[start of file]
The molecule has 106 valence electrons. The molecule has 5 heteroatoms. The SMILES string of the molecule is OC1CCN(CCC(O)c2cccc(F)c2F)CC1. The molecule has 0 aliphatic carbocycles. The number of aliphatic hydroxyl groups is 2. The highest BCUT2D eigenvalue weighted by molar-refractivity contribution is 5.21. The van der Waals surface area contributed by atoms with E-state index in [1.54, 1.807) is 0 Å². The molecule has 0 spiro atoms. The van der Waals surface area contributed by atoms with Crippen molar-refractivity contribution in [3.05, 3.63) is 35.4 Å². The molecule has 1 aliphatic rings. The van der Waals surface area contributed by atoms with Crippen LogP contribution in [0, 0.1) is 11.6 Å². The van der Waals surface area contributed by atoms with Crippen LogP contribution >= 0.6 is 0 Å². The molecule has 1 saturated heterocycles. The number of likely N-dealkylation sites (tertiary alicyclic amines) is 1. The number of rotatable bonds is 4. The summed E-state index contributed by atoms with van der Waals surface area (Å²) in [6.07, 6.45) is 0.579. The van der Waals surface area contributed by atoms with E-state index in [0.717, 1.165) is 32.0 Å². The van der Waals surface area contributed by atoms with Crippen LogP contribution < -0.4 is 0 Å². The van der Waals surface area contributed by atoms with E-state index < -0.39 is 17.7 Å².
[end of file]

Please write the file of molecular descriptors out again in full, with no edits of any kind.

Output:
The molecule has 106 valence electrons. The molecule has 5 heteroatoms. The SMILES string of the molecule is OC1CCN(CCC(O)c2cccc(F)c2F)CC1. The molecule has 0 aliphatic carbocycles. The number of aliphatic hydroxyl groups is 2. The highest BCUT2D eigenvalue weighted by molar-refractivity contribution is 5.21. The van der Waals surface area contributed by atoms with E-state index in [1.54, 1.807) is 0 Å². The molecule has 0 spiro atoms. The van der Waals surface area contributed by atoms with Crippen molar-refractivity contribution in [3.05, 3.63) is 35.4 Å². The molecule has 1 aliphatic rings. The van der Waals surface area contributed by atoms with Crippen LogP contribution in [0, 0.1) is 11.6 Å². The van der Waals surface area contributed by atoms with Crippen LogP contribution >= 0.6 is 0 Å². The molecule has 1 saturated heterocycles. The number of likely N-dealkylation sites (tertiary alicyclic amines) is 1. The number of rotatable bonds is 4. The summed E-state index contributed by atoms with van der Waals surface area (Å²) in [6.07, 6.45) is 0.579. The van der Waals surface area contributed by atoms with E-state index in [0.717, 1.165) is 32.0 Å². The van der Waals surface area contributed by atoms with Crippen LogP contribution < -0.4 is 0 Å². The van der Waals surface area contributed by atoms with E-state index < -0.39 is 17.7 Å².